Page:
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USDA projections show U.S. corn use is expected to grow through 2026

Friday, February 24, 2017

Newly released USDA agricultural projections through 2026 suggest that demand for U.S. corn will grow steadily over the next decade. Rising yields will boost production and support the growing demand. With the exception of a drop in 2017, corn production is expected to increase through the forecast period. Lower corn prices and increasing corn production suggest that more corn will be used for feed and residual use, helping to fuel rising meat production. A slight increase in corn-based ethanol production is projected through the 2018/19 marketing year, after which it is expected to decline to levels just below those in 2015. Falling domestic demand reflects a declining trend in U.S. gasoline consumption due to fuel-efficient vehicles, reduced vehicle usage, infrastructure, and other constraints on growth in the ethanol fuel markets. The United States is expected to remain the world’s largest corn exporter over the projection period. Rising incomes, particularly in developing economies, translate to an increasing demand for meat, bolstering the market for U.S. corn as a feed grain. This chart appears in the USDA Agricultural Projections to 2026 report released in February 2017.

Switchgrass potential as an energy crop varies across USDA regions

Thursday, January 5, 2017

Dedicated energy crops, such as switchgrass, are potential renewable feedstocks for liquid fuels or electricity generation. However, markets do not presently exist for large-scale use of this resource. Switchgrass is a perennial grass native to most of North America that grows well on rain-fed marginal land. It has the greatest growth potential in regions where it has a comparative yield advantage relative to other crops. An ERS study simulated the impact on farmland use from growing enough switchgrass to generate 250 TWh of electricity annually by 2030, an amount approximately equal to present U.S. hydroelectricity generation. The study found that such a significant increase in demand for switchgrass would entail shifting land from other crops to switchgrass, and that these effects would vary regionally. In the Appalachian region, for example, the crop most affected is hay, with smaller reductions in corn and soybeans. In the Southeast and Northern Plains, acreage reductions are shared among the crops more uniformly. In total, about 29 million acres of switchgrass may be grown annually in the United States under this scenario, representing 8 percent of cropland. This chart appears in the ERS report Dedicated Energy Crops and Competition for Agricultural Land, released January 2017.

Almost all U.S. sugarbeets and canola planted in 2013 used genetically engineered seeds

Tuesday, November 29, 2016

Genetically engineered (GE), herbicide-tolerant (HT) varieties of crops were first developed in 1996 to survive herbicides that previously would have destroyed the crop along with the targeted weeds. The success of major GE crops—more than 90 percent of U.S. corn, soybean and cotton use GE seeds with HT or insect-resistant traits—enabled the commercialization of HT canola in 1998 and of HT alfalfa and sugarbeets in 2005. Two of these crops have seen rapid adoption in recent years: about 95 percent of U.S. canola and over 99 percent of sugarbeet acres planted in 2013 had HT traits. By comparison, only 13 percent of alfalfa acres harvested had HT traits that year. This slower adoption rate is expected—alfalfa is a perennial crop and only about one-seventh of the alfalfa acreage is newly seeded each year. This chart is based on the ERS report The Adoption of Genetically Engineered Alfalfa, Canola, and Sugarbeets in the United States, released November 2016.

India is the world's leading importer of soybean oil

Thursday, June 9, 2016

India is the world’s largest importer of soybean oil, surpassing China in 2013/14 as China’s expanding crushing industry began to focus on importing raw soybeans for processing into meal and oil. China’s soybean oil imports are projected to grow modestly over the next 10 years to reach 1.4 million tons by 2025/26, while India’s imports could reach 3.9 million tons over the same period. India’s large population and rising incomes, combined with poor soybean yields and limited area for expanding production, increase its reliance on imports to meet domestic vegetable oil demand. Despite its history of high import tariffs on vegetable oils—40 percent for soybean oil and as high as 85 percent for other oils—India has long been a major importer of vegetable oil. In 2008, in response to high food prices, India slashed its soybean oil tariffs, further contributing to the projected rise in imports. Argentina is the world’s largest exporter of soybean oil and the primary supplier to both India and China. The United States is the world’s second largest exporter of soybean oil, accounting for about 10 percent of global soybean oil trade, with most of that oil destined to markets in the Western Hemisphere. This chart is from the May 2016 Amber Waves article, “Major Factors Affecting Global Soybean and Products Trade Projections.”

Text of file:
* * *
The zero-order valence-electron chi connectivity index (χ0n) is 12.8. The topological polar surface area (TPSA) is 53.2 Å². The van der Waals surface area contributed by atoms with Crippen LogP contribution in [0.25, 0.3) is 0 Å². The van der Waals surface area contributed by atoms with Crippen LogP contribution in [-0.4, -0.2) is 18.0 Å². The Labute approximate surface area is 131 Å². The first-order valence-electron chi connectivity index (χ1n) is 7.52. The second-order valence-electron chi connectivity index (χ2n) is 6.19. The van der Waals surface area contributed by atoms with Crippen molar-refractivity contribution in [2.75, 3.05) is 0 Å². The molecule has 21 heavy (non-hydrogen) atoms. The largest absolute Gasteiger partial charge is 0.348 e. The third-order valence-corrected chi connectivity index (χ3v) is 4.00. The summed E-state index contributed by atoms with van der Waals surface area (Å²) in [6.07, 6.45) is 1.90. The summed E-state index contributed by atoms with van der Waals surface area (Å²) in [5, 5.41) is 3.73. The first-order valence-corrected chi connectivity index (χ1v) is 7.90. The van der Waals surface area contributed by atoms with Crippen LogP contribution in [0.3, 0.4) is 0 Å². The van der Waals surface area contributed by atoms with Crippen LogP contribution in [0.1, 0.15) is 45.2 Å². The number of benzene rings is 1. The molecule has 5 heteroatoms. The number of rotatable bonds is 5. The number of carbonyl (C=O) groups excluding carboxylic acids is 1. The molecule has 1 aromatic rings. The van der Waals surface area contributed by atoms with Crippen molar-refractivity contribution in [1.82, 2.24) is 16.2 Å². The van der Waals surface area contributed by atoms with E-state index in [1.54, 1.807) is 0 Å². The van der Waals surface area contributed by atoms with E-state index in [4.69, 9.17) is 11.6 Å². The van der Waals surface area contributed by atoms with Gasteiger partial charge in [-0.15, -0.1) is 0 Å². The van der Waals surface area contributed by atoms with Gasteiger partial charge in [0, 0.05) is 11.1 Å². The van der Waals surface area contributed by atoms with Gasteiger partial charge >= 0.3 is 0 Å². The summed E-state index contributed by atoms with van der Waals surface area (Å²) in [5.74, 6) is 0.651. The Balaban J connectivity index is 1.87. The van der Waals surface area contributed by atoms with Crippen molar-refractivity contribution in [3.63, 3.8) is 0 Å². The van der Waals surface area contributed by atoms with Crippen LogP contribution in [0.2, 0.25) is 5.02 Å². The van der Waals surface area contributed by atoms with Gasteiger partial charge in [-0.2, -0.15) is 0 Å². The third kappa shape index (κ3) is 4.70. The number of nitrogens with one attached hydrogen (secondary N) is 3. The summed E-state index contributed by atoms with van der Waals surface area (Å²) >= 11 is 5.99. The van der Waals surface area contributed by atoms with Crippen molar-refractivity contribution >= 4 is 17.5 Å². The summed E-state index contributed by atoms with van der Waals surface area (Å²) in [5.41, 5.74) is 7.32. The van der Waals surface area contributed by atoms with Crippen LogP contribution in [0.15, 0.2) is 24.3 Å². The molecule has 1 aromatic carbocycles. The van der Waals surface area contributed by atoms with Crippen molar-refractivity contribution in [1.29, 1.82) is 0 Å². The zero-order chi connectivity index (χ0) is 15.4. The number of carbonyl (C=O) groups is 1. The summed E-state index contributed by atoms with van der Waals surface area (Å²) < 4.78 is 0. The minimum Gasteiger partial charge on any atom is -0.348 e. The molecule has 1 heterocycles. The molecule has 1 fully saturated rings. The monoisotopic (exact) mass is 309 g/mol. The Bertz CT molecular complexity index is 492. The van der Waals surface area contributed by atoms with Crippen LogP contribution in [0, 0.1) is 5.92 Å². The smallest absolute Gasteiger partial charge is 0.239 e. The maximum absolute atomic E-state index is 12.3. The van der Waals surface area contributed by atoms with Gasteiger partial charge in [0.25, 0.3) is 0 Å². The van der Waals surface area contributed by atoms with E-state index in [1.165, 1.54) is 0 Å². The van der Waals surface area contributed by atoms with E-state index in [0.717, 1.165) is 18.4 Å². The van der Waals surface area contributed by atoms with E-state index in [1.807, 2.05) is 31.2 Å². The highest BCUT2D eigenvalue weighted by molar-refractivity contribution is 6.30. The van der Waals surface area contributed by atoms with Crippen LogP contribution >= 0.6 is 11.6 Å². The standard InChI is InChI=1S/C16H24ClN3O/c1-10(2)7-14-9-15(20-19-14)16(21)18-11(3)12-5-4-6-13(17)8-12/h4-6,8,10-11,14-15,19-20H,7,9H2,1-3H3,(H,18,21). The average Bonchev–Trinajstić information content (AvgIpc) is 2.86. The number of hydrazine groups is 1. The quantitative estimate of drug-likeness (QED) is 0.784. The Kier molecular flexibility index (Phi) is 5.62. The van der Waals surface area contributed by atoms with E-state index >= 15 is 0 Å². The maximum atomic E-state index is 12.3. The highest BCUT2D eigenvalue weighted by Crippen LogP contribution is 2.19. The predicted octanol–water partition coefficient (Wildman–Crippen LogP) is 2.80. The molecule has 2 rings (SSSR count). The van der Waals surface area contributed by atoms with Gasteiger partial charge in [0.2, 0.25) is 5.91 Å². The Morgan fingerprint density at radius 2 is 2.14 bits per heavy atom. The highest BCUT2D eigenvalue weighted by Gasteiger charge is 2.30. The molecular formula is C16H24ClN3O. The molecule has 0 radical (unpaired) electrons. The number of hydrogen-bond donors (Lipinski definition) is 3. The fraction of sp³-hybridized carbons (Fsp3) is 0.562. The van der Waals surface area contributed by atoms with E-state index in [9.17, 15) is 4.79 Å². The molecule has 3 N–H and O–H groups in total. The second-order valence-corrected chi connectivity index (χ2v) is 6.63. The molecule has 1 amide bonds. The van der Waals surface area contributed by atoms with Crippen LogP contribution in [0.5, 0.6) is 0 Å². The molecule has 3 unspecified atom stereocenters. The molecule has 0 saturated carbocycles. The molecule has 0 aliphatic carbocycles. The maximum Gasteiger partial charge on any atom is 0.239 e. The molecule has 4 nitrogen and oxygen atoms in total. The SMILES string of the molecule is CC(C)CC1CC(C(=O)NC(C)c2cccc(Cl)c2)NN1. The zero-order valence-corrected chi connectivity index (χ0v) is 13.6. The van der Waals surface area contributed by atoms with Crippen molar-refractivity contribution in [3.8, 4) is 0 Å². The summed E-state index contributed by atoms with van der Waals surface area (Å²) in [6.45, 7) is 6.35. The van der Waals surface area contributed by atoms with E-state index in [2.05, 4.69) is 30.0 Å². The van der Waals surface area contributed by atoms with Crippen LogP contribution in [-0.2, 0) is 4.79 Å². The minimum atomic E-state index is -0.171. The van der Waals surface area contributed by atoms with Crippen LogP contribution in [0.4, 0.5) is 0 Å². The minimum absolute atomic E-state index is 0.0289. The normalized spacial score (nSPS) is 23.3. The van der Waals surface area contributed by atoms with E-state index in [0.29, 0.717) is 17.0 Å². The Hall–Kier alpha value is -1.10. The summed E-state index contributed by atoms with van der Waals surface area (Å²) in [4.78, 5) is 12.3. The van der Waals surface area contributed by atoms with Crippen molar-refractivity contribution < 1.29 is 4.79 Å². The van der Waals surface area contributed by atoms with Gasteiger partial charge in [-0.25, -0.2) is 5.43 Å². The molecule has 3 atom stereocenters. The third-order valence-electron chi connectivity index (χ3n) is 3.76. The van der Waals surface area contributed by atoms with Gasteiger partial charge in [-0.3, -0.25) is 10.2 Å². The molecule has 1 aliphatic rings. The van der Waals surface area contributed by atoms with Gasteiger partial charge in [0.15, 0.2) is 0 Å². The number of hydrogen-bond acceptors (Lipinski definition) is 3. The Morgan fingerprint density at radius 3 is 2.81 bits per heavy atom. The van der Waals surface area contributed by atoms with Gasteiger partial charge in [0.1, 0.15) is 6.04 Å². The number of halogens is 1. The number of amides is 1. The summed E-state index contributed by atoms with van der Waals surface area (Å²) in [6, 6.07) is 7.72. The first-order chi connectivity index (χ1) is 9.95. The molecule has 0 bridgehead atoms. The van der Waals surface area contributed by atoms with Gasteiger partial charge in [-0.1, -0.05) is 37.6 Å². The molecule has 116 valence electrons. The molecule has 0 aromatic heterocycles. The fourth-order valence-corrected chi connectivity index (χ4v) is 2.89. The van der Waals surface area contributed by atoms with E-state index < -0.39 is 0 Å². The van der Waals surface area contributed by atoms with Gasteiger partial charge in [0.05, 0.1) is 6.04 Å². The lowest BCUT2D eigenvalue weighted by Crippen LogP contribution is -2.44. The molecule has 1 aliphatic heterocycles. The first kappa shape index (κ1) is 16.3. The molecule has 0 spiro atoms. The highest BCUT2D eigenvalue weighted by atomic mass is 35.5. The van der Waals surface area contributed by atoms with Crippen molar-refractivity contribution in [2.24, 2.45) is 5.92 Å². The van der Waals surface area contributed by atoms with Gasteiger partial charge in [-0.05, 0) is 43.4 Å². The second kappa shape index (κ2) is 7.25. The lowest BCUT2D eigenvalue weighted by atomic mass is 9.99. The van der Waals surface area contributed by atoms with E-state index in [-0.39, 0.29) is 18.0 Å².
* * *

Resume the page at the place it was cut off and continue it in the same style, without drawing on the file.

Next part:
China's demand for imported soybeans expected to remain strong

Monday, May 16, 2016

China is the world’s largest importer of soybeans. The country’s dominance as an importer reflects government policies that favor imports of soybeans over feed grains, coupled with dietary shifts toward more animal proteins, which creates a strong demand for soybean meal used for livestock feed rations. In 1995, China adopted a policy of 95 percent self-sufficiency for grains, and from 2008 to 2012 the country increased price supports for wheat, rice, and corn at higher rates than those for soybeans, making soybean production less attractive to farmers and resulting in an 18-percent decline in domestic production while soybean imports jumped 50 percent. China’s border policies also favor soybean imports. Import tariffs for soybeans are lower than those for soybean meal or oil, resulting in China’s oilseed-crushing industry becoming the largest in the world, and supplied mainly with imported soybeans. With China’s policies continuing to favor grain production over soybeans and its feed and livestock industries expected to continue growing, the country’s demand for imported soybeans is projected to remain strong over the next decade, increasing from 83 million tons in 2016/17 to 109.5 million tons in 2025/26. This chart is from the May 2016 Amber Waves article, “Major Factors Affecting Global Soybean and Products Trade Projections.”